The Top Ten Best Fiction Books Of 2014

Cameron Davis ‘18 / Emertainment Monthly Staff Writer
2014 was an important year for fiction. From the satirical to the otherworldly, some of the best fiction offerings were remarkably diverse in both style and subject matter. But the one thing they all have in common is sharp insight—enough to make readers think about the novels long after 2014 has passed.

10. Long Man by Amy Greene

Taking place during the Depression, this Appalachian-set novel explores what happens when a mother and daughter are forced out of the lands that are so essential to their identities. One part historical fiction and one part thriller, it’s worth a read.

9. The Transcriptionist by Amy Rowland

The Transcriptionist
This novel is based off the real life experiences of a New York Times transcriptionist. Its main character lives a solitary existence, and gradually the burden of being a silent observer and bearer of other peoples’ words becomes too much for her to bear.

8. Funny Girl by Nick Hornby

Funny Girl
An important read for Emerson students—especially those who hope to become part of the entertainment industry. It follows a winning heroine living in the 1960’s who proves that entertainment doesn’t have to be high brow to be valuable; and that there is a place for women in both comedy and television at large.

7. All the Light We Cannot See by Anthony Doerr

Individual struggle unites with societal struggle in this book. Set against a backdrop of chaos during World War II, Doerr’s novel chronicles the intersecting tales of a blind girl and impoverished boy—who is being primed for an elite military career. Here, the individual is poised against the collective.

6. There Must be Some Mistake by Frederick Barthelme

In a small sub-development in coastal Texas, people are dropping off like flies. Through the lens of a seemingly benign, dull narrator, the increasingly odd developments are revealed—lampooning suburban America all the while.

5. All My Puny Sorrows by Miriam Toews

A self-deprecating, relentlessly funny narrator takes readers along on her journey through taking care of the people she cares about—even when it’s at her own expense. The dark, razor-sharp humor of this novel is laugh-out-loud funny and not to be missed. Another interesting component is the main character’s background as a Mennonite, and how it affects the way she sees the world.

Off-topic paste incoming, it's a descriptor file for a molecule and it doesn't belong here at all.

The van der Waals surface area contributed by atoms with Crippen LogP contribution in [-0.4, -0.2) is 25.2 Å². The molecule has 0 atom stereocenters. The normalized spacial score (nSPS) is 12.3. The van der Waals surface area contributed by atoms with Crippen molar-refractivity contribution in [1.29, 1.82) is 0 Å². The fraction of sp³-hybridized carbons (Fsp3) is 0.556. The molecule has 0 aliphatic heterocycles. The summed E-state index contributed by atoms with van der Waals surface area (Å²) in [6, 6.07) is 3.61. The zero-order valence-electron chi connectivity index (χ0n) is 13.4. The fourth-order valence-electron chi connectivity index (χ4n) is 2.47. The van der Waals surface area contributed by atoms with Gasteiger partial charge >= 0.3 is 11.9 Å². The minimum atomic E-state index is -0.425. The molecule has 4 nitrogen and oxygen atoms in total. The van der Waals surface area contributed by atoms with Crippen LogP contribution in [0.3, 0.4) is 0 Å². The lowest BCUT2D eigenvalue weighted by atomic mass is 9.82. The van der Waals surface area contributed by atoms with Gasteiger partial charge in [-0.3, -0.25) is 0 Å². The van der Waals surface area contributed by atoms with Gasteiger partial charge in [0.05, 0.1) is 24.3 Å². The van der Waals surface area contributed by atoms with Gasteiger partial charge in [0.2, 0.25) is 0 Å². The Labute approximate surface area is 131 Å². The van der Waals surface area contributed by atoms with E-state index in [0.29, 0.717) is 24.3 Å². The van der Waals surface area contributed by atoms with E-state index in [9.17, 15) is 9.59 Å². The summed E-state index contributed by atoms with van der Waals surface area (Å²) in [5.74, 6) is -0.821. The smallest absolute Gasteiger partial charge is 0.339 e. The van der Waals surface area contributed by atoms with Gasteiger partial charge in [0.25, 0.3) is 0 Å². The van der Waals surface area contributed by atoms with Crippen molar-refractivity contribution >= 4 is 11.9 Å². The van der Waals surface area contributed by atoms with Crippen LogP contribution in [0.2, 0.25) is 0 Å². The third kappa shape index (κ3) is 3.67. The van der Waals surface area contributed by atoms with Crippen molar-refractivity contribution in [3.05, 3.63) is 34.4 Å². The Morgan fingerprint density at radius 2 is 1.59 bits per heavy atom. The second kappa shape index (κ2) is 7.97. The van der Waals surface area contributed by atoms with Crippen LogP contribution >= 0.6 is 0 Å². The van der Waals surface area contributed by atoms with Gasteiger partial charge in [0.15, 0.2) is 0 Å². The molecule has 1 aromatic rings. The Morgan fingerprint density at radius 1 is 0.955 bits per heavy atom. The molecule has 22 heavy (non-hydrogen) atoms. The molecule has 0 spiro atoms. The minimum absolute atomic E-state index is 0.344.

4. Station Eleven by Emily St. John Mandel

This novel follows the journey of a post-apocalyptic Shakespeare troupe, seeking answers to a number of mysteries that are interwoven into their pasts. Even when the most fundamental things about the planet have been changed, there still remains a base need for art, for emotion, for connection of some kind.  It is a sneakily optimistic tale in the grimmest of settings.

3. A Brief History of Seven Killings by Marlon James

James’ novel depicts the ravages of political oppression and violence in Jamaica during the 1970’s. It focuses on the political life of a particular pop culture icon, Bob Marley, which makes the stories all the more poignant and disturbing.

2. The Book of Unknown Americans by Cristina Henriquez

Somewhere in Delaware, there is an apartment complex of Latin American immigrants. Henriquez explores many of their interweaving and independent stories, emphasizing the importance of the recognition of those other cultures.

1. The Bone Clocks by David Mitchell

Follows the adventures of a teenage runaway who crosses the globe many times through her adult life, eventually becoming involved in a war between a brainwashing cult and the revolutionaries who oppose it.
The original subject matter of these novels is what makes them so worth reading. They are not stuck in the rut of hot-button topics that will cease to be relevant in a few years. Instead, they cover unique ideas and people that suggest they will have staying power for years to come.

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